Plymouth Duster

This was Plymouth’s equivalent of the Dodge Dart Sport. It was a fastback coupe variant of the A-body Valiant. Duster sat on a 108 inch wheelbase. Two basic models were sold at first which were the Duster and Duster 340.

Powering the 1973 models were a choice of three engines on the standard Duster. Standard was a 198 CID 1bbl S6, a 225 CID 1bbl S6, and a 318 CID 2bbl V8. The Duster 340 automatically got a 340 CID 4bbl V8, which was not offered in the base car. The 340 version also could be had with a coveted 4-speed manual trans, but this was not possible with the base car. Standard on the 340 car was a 3-speed floor-shifted manual, which was optional on the base car. Standard on the base car was a 3-speed column shifted manual. The 3-speed 727 automatic was available on any Duster. A Space Duster option was new this year. It was offered in combination with other packages that converted the back seat to a fold down unit with privacy screen. Most of these were also sold with sunroofs.

The base car returned for 1974, plus a few new additions. The 340 engine was gone this year; So the Duster 340 was replaced by the Duster 360, which added the new 360 CID 4bbl V8 under the hood, exterior striping, plus other cherished equipment such as power disc front brakes, performance suspension, and E70x14 tires.

The Duster Twister was new for ’74, which gave you the appearance of a Duster 360, without the 360 engine by adding stripes, mag wheels, etc. The 4-speed manual was now available on any Duster. The other three previously mentioned transmissions were still in the lineup. A trim called Gold Duster was added, which included extra sound insulation, deluxe seating, special trim, and deep pile carpeting. The same 196, 225 and 318 engine were offered on the ‘lesser’ Dusters.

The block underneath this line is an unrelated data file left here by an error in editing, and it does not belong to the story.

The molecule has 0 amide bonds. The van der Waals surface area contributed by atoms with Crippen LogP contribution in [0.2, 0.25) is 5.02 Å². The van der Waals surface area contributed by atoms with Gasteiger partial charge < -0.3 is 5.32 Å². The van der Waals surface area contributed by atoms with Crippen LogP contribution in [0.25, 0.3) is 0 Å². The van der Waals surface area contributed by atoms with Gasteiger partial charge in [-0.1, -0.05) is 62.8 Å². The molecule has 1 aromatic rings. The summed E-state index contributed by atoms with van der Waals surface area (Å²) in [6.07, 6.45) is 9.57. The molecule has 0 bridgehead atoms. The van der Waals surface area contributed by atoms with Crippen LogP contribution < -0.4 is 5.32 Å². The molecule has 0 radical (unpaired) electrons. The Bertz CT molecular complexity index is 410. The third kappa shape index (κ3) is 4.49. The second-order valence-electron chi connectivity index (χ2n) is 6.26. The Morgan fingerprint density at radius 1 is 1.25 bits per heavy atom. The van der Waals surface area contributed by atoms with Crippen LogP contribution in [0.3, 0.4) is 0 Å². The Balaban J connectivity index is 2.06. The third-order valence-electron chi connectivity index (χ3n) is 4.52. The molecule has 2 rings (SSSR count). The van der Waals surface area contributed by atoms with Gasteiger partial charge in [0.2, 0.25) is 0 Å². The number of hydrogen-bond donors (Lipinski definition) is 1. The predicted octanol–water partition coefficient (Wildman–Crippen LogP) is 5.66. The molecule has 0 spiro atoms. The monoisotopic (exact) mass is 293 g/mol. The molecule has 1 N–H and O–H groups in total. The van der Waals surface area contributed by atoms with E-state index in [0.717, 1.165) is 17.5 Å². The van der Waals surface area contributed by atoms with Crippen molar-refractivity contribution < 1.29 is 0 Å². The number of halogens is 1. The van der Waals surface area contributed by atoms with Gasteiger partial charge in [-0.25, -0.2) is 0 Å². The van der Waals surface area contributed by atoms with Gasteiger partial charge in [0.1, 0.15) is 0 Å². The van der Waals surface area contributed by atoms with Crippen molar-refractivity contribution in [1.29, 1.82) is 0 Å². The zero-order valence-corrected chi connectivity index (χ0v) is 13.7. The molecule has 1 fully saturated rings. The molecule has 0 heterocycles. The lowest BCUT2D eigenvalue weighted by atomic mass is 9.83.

By 1975, the 198 S6 engine was dropped. Still around were the 225 S6, 318 V8 and 360 V8. However, the 360 engine and Duster 360 were both dropped after this year.

In 1976, the Feather Duster was added, which was equivalent to the Dodge Dart Sport Lite. The idea here was to produce a lightweight lower power car to stretch every penny out of fuel consumption. To achieve this, the car had the 225 CID S6 with an aluminum intake manifold, a specially tuned carburetor and calibrated ignition distributor. Mush aluminum was used throughout such as the bumper brackets, body bracing and the transmission case. It was offered with either a 4-speed manual or a 3-speed automatic, both specially geared for economy. The Feather Duster was finished off with a highway friendly rear axle ratio.

Also new in 1976 was the Silver Duster. This version replaced the Gold Duster. Included were deluxe interior and exterior striping, not to mention the silver paint color. This was also the last of the Duster era for a couple of years. Even with the Volare already knocking at the sales door this year, the Dusters still proved immensely popular.

The Duster nameplate returned as a package of the Volare in 1979. It was a budget model with some flair. Basically, the Duster replaced the Volare Fun Runner and had similar niceties such as accent stripes and quarter window louvers. Engines were the 225 CID 1bbl S6, the 318 CID 2bbl V8 and, once again a 360 CID 4bbl V8. Now also available was a 225 CID 2bbl S6.

Duster was still around for 1980, when the Volare received a refreshing. Here you’d find a squared off nose and rectangular headlamps. This was the last rear wheel drive Duster, ever.


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